By dishonouring it in our practice—

[To this more especially does the Apostle refer, both in the preceding and following context. Unhallowed tempers and dispositions are most offensive to the Spirit of God. O that all the professors of religion throughout the world were made duly sensible of this truth! But, whether they consider it or not, God will not dwell where there is bitterness and wrath, and anger and clamour, and evil-speaking and malice, or an habitual want of a forbearing and forgiving spirit. Falsehood too in our words, and dishonesty in our dealings, and impurity in our hearts, will assuredly drive him from us, and bring down upon us the tokens of his displeasure: “If any man defile the temple of God, him will God destroy [Note: 1 Corinthians 3:17.].” It is no uncommon thing to find those who profess religion low and miserable in their minds. But we should not wonder at it, if we knew what abominations are harboured in their hearts: we should rather wonder that God bears so long with them, and that his wrath does not break forth to consume them in an instant. Let us never forget this, that as well may light have fellowship with darkness, and Christ with Belial, as the Spirit of God abide with those who yield not to his sanctifying operations. If, instead of conforming ourselves to the mind that was in Christ, we rebel against him, we shall “vex his Holy Spirit, and provoke him to become our enemy [Note: Isaiah 63:10.].”]


Those who comply not with the written word—

[The word which is recorded in the Scriptures of truth is God’s word: it is altogether given by inspiration from the Holy Ghost. If therefore we comply not with that, we resist the Holy Ghost, and “do despite to him.” Consider this, ye who receive not the word with all humility of mind, or labour not to conform to it in your life and conversation: think, whom it is that ye resist and rebel against; even Him, who, if he depart from you, will leave you in a bondage from which you can never be delivered, and in misery from which you can never be redeemed [Note: Hosea 4:17; Hosea 9:12.]. O learn to tremble at the word of God, and beg that your whole souls may be so melted and poured into its mould, as to assume its every feature, and be formed into the perfect image of your God.]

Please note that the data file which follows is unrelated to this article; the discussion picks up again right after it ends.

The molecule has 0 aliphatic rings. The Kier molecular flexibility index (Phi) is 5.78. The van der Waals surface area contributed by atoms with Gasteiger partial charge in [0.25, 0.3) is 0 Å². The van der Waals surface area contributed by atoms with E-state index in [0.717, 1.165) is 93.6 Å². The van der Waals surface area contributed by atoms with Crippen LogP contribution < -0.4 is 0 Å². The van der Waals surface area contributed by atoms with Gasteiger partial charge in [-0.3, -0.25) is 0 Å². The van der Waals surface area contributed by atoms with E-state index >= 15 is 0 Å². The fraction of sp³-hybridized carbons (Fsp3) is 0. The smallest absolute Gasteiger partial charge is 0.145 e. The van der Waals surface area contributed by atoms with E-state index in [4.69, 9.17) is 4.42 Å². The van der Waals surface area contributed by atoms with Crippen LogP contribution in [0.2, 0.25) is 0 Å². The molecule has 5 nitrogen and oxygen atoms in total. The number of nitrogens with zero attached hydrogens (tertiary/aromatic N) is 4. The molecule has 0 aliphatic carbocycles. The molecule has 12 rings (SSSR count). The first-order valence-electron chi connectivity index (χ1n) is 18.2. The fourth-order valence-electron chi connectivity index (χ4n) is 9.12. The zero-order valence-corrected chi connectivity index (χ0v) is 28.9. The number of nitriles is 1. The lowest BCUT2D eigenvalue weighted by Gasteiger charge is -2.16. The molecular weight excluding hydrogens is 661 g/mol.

Those who rest in a mere formal compliance with it—

[You cannot deceive that blessed Spirit whose province it is to search the heart and try the reins. He requires “truth in our inward parts:” he requires that your heart be right with him; that you “walk in the Spirit,” and “pray in the Spirit,” and “live in the Spirit,” and give yourselves up altogether to his godly motions. Do not therefore dissemble with him, lest he give you up to your own delusions, and seal you up in utter impenitence to the day of final retribution. Of those who held the truth in unrighteousness, we are told that he gave them up to a reprobate mind. I pray you, bring not upon yourselves this heaviest of all judgments: but to-day, while it is called to-day, surrender up yourselves entirely to his guidance, that he may “make you perfect in every good work, working in you that which is well-pleasing in his sight through Christ Jesus [Note: Hebrews 13:20-21.].”]


Those who are endeavouring to please him in all things—

[The day of redemption is near at hand. O blessed day, when all the remains of sin and sorrow shall be for ever banished from the soul! Look forward to it; and order your every action, word, and thought, in reference to it. Pray to the Holy Spirit to work yet more and more powerfully upon you, in order to prepare you for your appearance before the judgment-seat of Christ. Guard against any sloth in the ways of God, lest, like the Church of old, you cause him to suspend the communications of his love [Note: Song of Solomon 5:2-6.]. Pray to him to give you that white stone, which none but he who has it can appreciate, and which has on it the name written, which none but he who possesses it can read [Note: Revelation 2:17.]. Then shall you already even now enjoy a foretaste of your heavenly inheritance, and in due season “have an abundant entrance ministered unto you into the kingdom of our Lord and Saviour Jesus Christ.”]

Verse 32


Ephesians 4:32. God, for Christ’s sake, hath forgiven you.